Fukashima Update! "Nothing to see here, move along!"

Discussion in 'Politics' started by Gopherman, Aug 11, 2014.

  1. Gopherman

    Gopherman Sometimes I Wish I Could Go Back to Sleep

    It was not personal! Rather a blanket question with an emotional attachment. They were misled by TEPCO, an incompetent entity to begin with!
    In this situation I am trying to put myself in the horrific circumstance that these poor young kids find themselves, avg. age 19, finding out they may be dead in 5-10 years.
    Who in their right mind would go swimming in the water, unless they were led to believe it was safe. Who would've guessed their bosses would not have thoroughly checked this out before allowing them to do it?
    Most people who drink the water don't give it a second thought,(unless your an awake SM) and it stands to reason that the 5,000or so sailors never even thought about it.
    Brokor likes this.
  2. HK_User

    HK_User A Productive Monkey is a Happy Monkey

    Remember VIETNAM?
    NotSoSneaky, Brokor and Gopherman like this.
  3. Gopherman

    Gopherman Sometimes I Wish I Could Go Back to Sleep

    PS. Don't ever think I'm a Kumbaya Liberal!biglaff
    You would have to go to another Solar System to find someone farther to the right!
    Last edited: Aug 17, 2014
  4. Gopherman

    Gopherman Sometimes I Wish I Could Go Back to Sleep

    Remember Erin Brochovich (I think that's how it's spelled) yep, Just checked!
    I use this example here to illestrate the fact if you have enough influence (Money)
    you can pretty much get away with anything!
    Last edited: Aug 17, 2014
    NotSoSneaky likes this.
  5. ghrit

    ghrit Bad company Administrator Founding Member

    You can bet your bippy the crew (or at least the responsible division) thought about it. Water consumed shipboard is generated on board by distillation and filtering. You can bet there were no particulates carried over into the potable water tanks. (Without knowing more about the ship system, I can't say that gasses aren't removed. It's an odds on bet that concentrations would be non-detectable past the stills. I can say with certainty that the potable water tanks are not placed in service without sampling.) Swimming? Well, if there was a swim call, maybe. Possibly also if the fire and flushing system was used to hose anything down, that would (normally) be sea water, and would be done in abc gear.

    To me, there are no credible stories about this business on the carrier.
    HK_User likes this.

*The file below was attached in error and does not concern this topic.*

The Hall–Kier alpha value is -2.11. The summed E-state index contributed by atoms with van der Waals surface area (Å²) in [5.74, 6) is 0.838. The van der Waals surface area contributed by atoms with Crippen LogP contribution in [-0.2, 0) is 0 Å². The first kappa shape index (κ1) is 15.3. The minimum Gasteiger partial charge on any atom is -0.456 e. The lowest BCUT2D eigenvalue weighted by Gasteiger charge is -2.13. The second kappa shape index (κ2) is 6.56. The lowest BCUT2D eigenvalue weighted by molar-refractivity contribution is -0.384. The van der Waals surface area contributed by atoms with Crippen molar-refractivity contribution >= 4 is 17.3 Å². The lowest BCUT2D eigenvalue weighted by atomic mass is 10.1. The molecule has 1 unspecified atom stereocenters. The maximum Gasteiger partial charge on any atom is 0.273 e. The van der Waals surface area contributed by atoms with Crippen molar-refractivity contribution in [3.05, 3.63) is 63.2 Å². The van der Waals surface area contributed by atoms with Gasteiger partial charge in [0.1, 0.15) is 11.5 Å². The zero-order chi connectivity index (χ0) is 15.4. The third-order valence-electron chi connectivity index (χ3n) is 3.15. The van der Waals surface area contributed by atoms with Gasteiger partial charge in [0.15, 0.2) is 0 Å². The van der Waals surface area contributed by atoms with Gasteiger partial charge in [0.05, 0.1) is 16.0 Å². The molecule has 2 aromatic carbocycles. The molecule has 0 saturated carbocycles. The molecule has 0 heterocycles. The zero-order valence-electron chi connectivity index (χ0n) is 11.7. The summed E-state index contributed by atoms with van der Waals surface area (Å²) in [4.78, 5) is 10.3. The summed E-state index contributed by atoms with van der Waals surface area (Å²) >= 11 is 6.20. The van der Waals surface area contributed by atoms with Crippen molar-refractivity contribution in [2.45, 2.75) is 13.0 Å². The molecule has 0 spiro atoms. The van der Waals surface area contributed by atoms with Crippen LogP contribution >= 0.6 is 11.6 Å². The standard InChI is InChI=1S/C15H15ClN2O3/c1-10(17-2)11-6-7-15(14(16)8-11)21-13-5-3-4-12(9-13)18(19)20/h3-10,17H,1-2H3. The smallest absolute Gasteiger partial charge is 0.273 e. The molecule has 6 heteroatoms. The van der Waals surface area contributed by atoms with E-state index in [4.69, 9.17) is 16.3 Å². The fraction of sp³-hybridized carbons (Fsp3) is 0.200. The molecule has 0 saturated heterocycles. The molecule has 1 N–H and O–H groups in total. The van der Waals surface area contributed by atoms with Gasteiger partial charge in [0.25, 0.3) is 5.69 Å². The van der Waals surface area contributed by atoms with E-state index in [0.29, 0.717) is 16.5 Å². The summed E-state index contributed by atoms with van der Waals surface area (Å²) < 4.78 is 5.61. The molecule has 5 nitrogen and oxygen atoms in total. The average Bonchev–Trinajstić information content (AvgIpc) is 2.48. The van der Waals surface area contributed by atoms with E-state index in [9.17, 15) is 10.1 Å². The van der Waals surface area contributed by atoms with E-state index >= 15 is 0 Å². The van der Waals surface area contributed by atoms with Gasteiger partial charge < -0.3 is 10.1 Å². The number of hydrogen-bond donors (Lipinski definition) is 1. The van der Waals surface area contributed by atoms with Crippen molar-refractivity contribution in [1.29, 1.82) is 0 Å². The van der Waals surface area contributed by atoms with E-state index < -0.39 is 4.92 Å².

6. Gopherman

    Gopherman Sometimes I Wish I Could Go Back to Sleep

    I don't understand what you mean by credible stories? By whom, the Crew or the Command structure?
    These people are pretty sick, and that much is confirmed by all account's.
  7. fmhuff

    fmhuff Monkey+++

    Radioactive material released into the environment is not a good thing. Whether it occurs naturally as in Radon gas, etc. or man made releases into the environment it can have dire consequences.

    It's the long half life and the sometimes sketchy safety measures resulting in devastating leaks that has me concerned.

    In the sixties and seventies it was anti nuclear with slogans like split wood and not atoms. Then the EPA under liberal control said wood was not good and nuclear power was a major piece of our energy salvation.

    Then Chernoble and Fukashima reminded us just how unsafe and devastating Nuclear power can be. Even the Hanford reservation along the Columbia river is leaking radioactive toxin through the aquifer polluting the river. The list is too long.

    Possibly most complaints about environmental damage have at least an element of truth. The issue I have is people are either in denial, ignore things they don't want to deal with, blow things all out of proportion or some would be messiah steps in going to save us all if we will give them money and power. Few really think generational or even care to.
    Gopherman likes this.
  8. Gopherman

    Gopherman Sometimes I Wish I Could Go Back to Sleep

    just a little update from the most unlikely source The Main Stream Media;
    Cause of New Mexico nuclear waste accident remains a mystery - LA Times

    A 55-gallon drum of nuclear waste, buried in a salt shaft 2,150 feet under the New Mexico desert, violently erupted late on Feb. 14 and spewed mounds of radioactive white foam.
    The flowing mass, looking like whipped cream but laced with plutonium, went airborne, traveled up a ventilation duct to the surface and delivered low-level radiation doses to 21 workers.
    The accident contaminated the nation's only dump for nuclear weapons waste — previously a focus of pride for the Energy Department — and gave the nation's elite ranks of nuclear chemists a mystery they still cannot unravel.
    Six months after the accident, the exact chemical reaction that caused the drum to burst is still not understood. Indeed, the Energy Department has been unable to precisely identify the chemical composition of the waste in the drum, a serious error in a handling process that requires careful documentation and approval of every substance packaged for a nuclear dump.

    lRelated [​IMG]
    Nation Now
    Nuclear plants ill-prepared for worst-case scenarios, report say

    A preliminary Energy Department investigation found more than 30 safety lapses at the plant, including technical shortcomings and failures in the overall approach to safety. Only nine days before the radiation release, a giant salt-hauling truck caught fire underground and burned for hours before anybody discovered it.
    The report found that "degradation of key safety management programs and safety culture resulted in the release of radioactive material from the underground to the environment."
    The 15-year-old plant, operated by a partnership led by San Francisco-based URS Corp., "does not have an effective nuclear safety program," the investigation found.
    The accident raises tough questions about the Energy Department's ability to safely manage the nation's stockpiles of deadly nuclear waste, a job that is already decades behind schedule and facing serious technical challenges.